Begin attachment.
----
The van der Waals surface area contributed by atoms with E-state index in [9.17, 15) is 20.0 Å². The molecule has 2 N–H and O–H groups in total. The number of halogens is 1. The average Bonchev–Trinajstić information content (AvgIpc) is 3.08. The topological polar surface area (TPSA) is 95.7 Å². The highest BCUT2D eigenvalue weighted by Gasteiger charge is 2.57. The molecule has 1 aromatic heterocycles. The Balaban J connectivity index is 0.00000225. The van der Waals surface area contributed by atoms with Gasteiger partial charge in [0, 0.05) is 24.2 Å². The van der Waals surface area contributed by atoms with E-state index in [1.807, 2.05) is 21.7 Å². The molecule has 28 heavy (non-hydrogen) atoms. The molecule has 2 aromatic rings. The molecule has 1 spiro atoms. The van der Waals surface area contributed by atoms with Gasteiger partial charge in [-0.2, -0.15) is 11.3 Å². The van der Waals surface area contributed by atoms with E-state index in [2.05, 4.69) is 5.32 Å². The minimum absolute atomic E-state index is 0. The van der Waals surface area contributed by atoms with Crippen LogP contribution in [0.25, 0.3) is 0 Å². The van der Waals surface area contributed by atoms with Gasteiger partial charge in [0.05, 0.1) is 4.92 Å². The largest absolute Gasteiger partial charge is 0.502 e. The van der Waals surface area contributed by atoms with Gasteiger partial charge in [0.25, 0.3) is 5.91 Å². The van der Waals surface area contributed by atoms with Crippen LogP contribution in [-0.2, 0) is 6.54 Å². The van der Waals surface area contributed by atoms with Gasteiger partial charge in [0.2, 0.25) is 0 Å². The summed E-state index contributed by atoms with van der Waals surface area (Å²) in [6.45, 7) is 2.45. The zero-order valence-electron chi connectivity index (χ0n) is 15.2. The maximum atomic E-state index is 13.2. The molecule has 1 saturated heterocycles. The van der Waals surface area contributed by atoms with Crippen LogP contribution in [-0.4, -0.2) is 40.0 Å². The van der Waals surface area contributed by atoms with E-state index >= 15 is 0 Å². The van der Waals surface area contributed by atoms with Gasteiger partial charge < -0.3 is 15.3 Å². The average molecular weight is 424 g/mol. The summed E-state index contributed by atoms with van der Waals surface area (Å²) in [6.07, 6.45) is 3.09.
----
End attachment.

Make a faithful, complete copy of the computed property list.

The van der Waals surface area contributed by atoms with E-state index in [9.17, 15) is 20.0 Å². The molecule has 2 N–H and O–H groups in total. The number of halogens is 1. The average Bonchev–Trinajstić information content (AvgIpc) is 3.08. The topological polar surface area (TPSA) is 95.7 Å². The highest BCUT2D eigenvalue weighted by Gasteiger charge is 2.57. The molecule has 1 aromatic heterocycles. The Balaban J connectivity index is 0.00000225. The van der Waals surface area contributed by atoms with Gasteiger partial charge in [0, 0.05) is 24.2 Å². The van der Waals surface area contributed by atoms with E-state index in [1.807, 2.05) is 21.7 Å². The molecule has 28 heavy (non-hydrogen) atoms. The molecule has 2 aromatic rings. The molecule has 1 spiro atoms. The van der Waals surface area contributed by atoms with Gasteiger partial charge in [-0.2, -0.15) is 11.3 Å². The van der Waals surface area contributed by atoms with E-state index in [2.05, 4.69) is 5.32 Å². The minimum absolute atomic E-state index is 0. The van der Waals surface area contributed by atoms with Crippen LogP contribution in [0.25, 0.3) is 0 Å². The van der Waals surface area contributed by atoms with Gasteiger partial charge in [0.05, 0.1) is 4.92 Å². The largest absolute Gasteiger partial charge is 0.502 e. The van der Waals surface area contributed by atoms with Gasteiger partial charge in [0.25, 0.3) is 5.91 Å². The van der Waals surface area contributed by atoms with Crippen LogP contribution in [-0.2, 0) is 6.54 Å². The van der Waals surface area contributed by atoms with Gasteiger partial charge in [0.2, 0.25) is 0 Å². The summed E-state index contributed by atoms with van der Waals surface area (Å²) in [6.45, 7) is 2.45. The zero-order valence-electron chi connectivity index (χ0n) is 15.2. The maximum atomic E-state index is 13.2. The molecule has 1 saturated heterocycles. The van der Waals surface area contributed by atoms with Crippen LogP contribution in [-0.4, -0.2) is 40.0 Å². The van der Waals surface area contributed by atoms with E-state index >= 15 is 0 Å². The van der Waals surface area contributed by atoms with Gasteiger partial charge < -0.3 is 15.3 Å². The average molecular weight is 424 g/mol. The summed E-state index contributed by atoms with van der Waals surface area (Å²) in [6.07, 6.45) is 3.09.